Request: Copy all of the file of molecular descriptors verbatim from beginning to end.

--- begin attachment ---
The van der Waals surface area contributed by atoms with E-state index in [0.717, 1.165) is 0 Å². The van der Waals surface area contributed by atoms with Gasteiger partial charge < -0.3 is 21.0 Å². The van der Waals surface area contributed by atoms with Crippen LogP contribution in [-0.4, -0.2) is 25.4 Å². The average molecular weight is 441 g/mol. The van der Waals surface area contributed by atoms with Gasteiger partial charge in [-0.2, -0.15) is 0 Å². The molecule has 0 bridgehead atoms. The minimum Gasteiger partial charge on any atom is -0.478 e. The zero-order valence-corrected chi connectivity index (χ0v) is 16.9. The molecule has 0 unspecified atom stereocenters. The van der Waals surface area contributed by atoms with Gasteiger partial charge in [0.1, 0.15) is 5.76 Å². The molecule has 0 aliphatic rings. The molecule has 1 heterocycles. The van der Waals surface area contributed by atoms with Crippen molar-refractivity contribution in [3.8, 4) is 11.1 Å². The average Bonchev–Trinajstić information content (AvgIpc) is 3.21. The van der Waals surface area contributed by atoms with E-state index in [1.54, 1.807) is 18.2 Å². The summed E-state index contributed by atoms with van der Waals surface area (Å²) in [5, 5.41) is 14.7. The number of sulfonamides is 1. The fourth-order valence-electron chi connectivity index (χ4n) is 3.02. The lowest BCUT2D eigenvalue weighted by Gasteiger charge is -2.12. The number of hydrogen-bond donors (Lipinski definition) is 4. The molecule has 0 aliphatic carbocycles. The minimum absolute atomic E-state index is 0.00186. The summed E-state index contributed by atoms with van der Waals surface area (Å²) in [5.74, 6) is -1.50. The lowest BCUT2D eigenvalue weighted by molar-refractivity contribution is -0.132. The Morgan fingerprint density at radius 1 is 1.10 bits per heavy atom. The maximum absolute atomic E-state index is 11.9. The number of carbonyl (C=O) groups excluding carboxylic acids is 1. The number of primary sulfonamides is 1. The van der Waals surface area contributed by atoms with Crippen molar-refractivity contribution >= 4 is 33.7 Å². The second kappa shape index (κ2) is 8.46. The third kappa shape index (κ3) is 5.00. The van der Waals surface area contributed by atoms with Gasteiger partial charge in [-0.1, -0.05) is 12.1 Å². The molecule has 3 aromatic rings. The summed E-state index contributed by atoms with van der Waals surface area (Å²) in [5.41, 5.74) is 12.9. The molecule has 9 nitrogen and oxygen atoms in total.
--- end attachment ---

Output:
The van der Waals surface area contributed by atoms with E-state index in [0.717, 1.165) is 0 Å². The van der Waals surface area contributed by atoms with Gasteiger partial charge < -0.3 is 21.0 Å². The van der Waals surface area contributed by atoms with Crippen LogP contribution in [-0.4, -0.2) is 25.4 Å². The average molecular weight is 441 g/mol. The van der Waals surface area contributed by atoms with Gasteiger partial charge in [-0.2, -0.15) is 0 Å². The molecule has 0 bridgehead atoms. The minimum Gasteiger partial charge on any atom is -0.478 e. The zero-order valence-corrected chi connectivity index (χ0v) is 16.9. The molecule has 0 unspecified atom stereocenters. The van der Waals surface area contributed by atoms with Gasteiger partial charge in [0.1, 0.15) is 5.76 Å². The molecule has 0 aliphatic rings. The molecule has 1 heterocycles. The van der Waals surface area contributed by atoms with Crippen molar-refractivity contribution in [3.8, 4) is 11.1 Å². The average Bonchev–Trinajstić information content (AvgIpc) is 3.21. The van der Waals surface area contributed by atoms with E-state index in [1.54, 1.807) is 18.2 Å². The summed E-state index contributed by atoms with van der Waals surface area (Å²) in [5, 5.41) is 14.7. The number of sulfonamides is 1. The fourth-order valence-electron chi connectivity index (χ4n) is 3.02. The lowest BCUT2D eigenvalue weighted by Gasteiger charge is -2.12. The number of hydrogen-bond donors (Lipinski definition) is 4. The molecule has 0 aliphatic carbocycles. The minimum absolute atomic E-state index is 0.00186. The summed E-state index contributed by atoms with van der Waals surface area (Å²) in [5.74, 6) is -1.50. The lowest BCUT2D eigenvalue weighted by molar-refractivity contribution is -0.132. The Morgan fingerprint density at radius 1 is 1.10 bits per heavy atom. The maximum absolute atomic E-state index is 11.9. The number of carbonyl (C=O) groups excluding carboxylic acids is 1. The number of primary sulfonamides is 1. The van der Waals surface area contributed by atoms with Crippen molar-refractivity contribution >= 4 is 33.7 Å². The second kappa shape index (κ2) is 8.46. The third kappa shape index (κ3) is 5.00. The van der Waals surface area contributed by atoms with Gasteiger partial charge in [-0.1, -0.05) is 12.1 Å². The molecule has 3 aromatic rings. The summed E-state index contributed by atoms with van der Waals surface area (Å²) in [5.41, 5.74) is 12.9. The molecule has 9 nitrogen and oxygen atoms in total.